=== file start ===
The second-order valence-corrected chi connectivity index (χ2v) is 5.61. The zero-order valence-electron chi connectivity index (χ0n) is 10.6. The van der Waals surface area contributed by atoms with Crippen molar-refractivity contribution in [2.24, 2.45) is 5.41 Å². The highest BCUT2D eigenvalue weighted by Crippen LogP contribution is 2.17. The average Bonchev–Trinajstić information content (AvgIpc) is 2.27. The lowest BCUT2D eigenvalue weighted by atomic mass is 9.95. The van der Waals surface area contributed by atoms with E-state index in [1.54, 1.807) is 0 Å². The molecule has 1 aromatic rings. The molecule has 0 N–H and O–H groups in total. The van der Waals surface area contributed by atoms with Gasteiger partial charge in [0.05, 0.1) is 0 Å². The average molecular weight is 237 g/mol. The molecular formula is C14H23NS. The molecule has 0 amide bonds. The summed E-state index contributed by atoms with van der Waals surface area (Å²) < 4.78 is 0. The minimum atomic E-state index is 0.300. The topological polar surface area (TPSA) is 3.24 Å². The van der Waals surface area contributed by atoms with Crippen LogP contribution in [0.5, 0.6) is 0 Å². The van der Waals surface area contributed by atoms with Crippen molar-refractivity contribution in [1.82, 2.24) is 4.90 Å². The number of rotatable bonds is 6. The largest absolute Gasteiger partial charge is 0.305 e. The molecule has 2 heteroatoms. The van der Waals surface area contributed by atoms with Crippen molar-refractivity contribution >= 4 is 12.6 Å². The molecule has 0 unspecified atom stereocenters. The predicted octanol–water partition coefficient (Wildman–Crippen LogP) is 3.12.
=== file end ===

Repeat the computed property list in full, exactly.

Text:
The second-order valence-corrected chi connectivity index (χ2v) is 5.61. The zero-order valence-electron chi connectivity index (χ0n) is 10.6. The van der Waals surface area contributed by atoms with Crippen molar-refractivity contribution in [2.24, 2.45) is 5.41 Å². The highest BCUT2D eigenvalue weighted by Crippen LogP contribution is 2.17. The average Bonchev–Trinajstić information content (AvgIpc) is 2.27. The lowest BCUT2D eigenvalue weighted by atomic mass is 9.95. The van der Waals surface area contributed by atoms with E-state index in [1.54, 1.807) is 0 Å². The molecule has 1 aromatic rings. The molecule has 0 N–H and O–H groups in total. The van der Waals surface area contributed by atoms with Gasteiger partial charge in [0.05, 0.1) is 0 Å². The average molecular weight is 237 g/mol. The molecular formula is C14H23NS. The molecule has 0 amide bonds. The summed E-state index contributed by atoms with van der Waals surface area (Å²) < 4.78 is 0. The minimum atomic E-state index is 0.300. The topological polar surface area (TPSA) is 3.24 Å². The van der Waals surface area contributed by atoms with Crippen LogP contribution in [0.5, 0.6) is 0 Å². The van der Waals surface area contributed by atoms with Crippen molar-refractivity contribution in [1.82, 2.24) is 4.90 Å². The number of rotatable bonds is 6. The largest absolute Gasteiger partial charge is 0.305 e. The molecule has 2 heteroatoms. The van der Waals surface area contributed by atoms with Crippen molar-refractivity contribution >= 4 is 12.6 Å². The molecule has 0 unspecified atom stereocenters. The predicted octanol–water partition coefficient (Wildman–Crippen LogP) is 3.12.